JP Morgan Chase to eliminate 350 jobs

JPMorgan Chase & Co. said Thursday it plans to cut more than 350 jobs later this year. The banking company has notified local employees at the Chase Tower location downtown about the job eliminations in late summer or early fall from its mortgage banking operations. All of 350 positions will be eliminated from that location. JPMorgan employs close to 1,500 in the Greater Rochester area.

Read More at: http://www.13wham.com/news/features/top-stories/stories/jp-morgan-chase-eliminate-350-jobs-19668.shtml

How corporate America is blocking $50 million from reaching Florida homeowners

In March 2013, a $50 million foreclosure prevention program was approved to reduce monthly mortgage payments for struggling Florida homeowners.

But in nearly two years, just 71 borrowers have been approved for the plan, called the Modification Enabling Pilot.

Why it’s been slow on the uptake, and may eventually fatally stumble, is an inability to compete with corporate hedge funds and billion-dollar, for-profit firms still making money on the housing crisis. And it’s not an easy program to understand so the public lacks awareness.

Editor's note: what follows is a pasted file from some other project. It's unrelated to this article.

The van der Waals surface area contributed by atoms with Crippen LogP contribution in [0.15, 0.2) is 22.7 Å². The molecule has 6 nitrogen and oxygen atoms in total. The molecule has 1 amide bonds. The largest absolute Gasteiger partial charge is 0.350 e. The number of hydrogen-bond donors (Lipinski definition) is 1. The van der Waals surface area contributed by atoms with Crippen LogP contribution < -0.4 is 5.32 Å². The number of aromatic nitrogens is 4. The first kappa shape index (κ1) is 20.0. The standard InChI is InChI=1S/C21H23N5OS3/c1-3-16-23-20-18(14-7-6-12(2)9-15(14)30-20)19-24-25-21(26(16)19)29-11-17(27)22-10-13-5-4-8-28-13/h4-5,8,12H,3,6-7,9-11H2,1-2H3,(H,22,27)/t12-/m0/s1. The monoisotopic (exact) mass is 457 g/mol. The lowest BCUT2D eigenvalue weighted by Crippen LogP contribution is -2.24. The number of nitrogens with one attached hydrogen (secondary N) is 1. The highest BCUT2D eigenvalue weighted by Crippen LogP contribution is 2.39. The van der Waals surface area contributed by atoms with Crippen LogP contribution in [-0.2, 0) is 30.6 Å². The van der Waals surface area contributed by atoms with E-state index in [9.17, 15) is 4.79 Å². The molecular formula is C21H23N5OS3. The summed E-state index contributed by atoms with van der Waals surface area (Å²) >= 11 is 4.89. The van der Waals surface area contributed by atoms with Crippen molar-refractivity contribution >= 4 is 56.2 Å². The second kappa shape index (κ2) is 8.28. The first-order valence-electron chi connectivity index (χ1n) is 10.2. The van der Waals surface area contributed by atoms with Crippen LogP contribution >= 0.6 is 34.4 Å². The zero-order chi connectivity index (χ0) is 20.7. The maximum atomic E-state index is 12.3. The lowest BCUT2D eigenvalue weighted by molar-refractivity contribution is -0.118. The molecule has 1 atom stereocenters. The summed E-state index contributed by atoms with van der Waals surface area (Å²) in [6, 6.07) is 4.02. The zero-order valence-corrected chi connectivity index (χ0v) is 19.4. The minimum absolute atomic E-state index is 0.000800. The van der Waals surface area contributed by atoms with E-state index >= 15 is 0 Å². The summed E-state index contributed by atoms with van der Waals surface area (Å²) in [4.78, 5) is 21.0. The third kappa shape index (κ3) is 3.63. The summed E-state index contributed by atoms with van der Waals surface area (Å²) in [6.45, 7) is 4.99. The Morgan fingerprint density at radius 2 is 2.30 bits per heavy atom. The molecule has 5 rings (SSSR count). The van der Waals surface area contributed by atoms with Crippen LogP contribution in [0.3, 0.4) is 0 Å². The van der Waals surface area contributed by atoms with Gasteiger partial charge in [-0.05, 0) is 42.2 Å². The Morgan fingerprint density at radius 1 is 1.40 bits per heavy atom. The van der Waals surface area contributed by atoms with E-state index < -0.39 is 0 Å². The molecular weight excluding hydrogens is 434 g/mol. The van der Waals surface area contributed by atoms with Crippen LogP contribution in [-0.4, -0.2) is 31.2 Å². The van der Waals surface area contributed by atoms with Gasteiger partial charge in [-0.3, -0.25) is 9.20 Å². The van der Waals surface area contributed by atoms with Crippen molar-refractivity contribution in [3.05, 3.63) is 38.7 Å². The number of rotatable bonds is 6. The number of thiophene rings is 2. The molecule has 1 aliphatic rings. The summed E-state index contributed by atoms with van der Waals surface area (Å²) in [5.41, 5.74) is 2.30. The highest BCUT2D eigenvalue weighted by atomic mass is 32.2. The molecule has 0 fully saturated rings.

The idea partners the non-profit National Community Capital with the $1 billion Hardest Hit Fund. The non-profit bids on pools of thousands of discounted loans offered at auction by the Federal Housing Administration. As a private entity, whoever wins the auction is supposed to have more flexibility to modify the mortgage payments than what can be offered at the federal level.

Read on.

Middle Class Getting Squeezed Out of Courts. So What is Being Done About it? « LawReader

Alina's Blog

Labarga noted the New York Bar requires law school graduates to perform 50 hours of pro bono work before they are admitted to the bar and California allows nonlawyers to help litigants. “Here in Florida I’d get pushback from the Bar for trying that,” he said.

via Middle Class Getting Squeezed Out of Courts. So What is Being Done About it? « LawReader.

View original post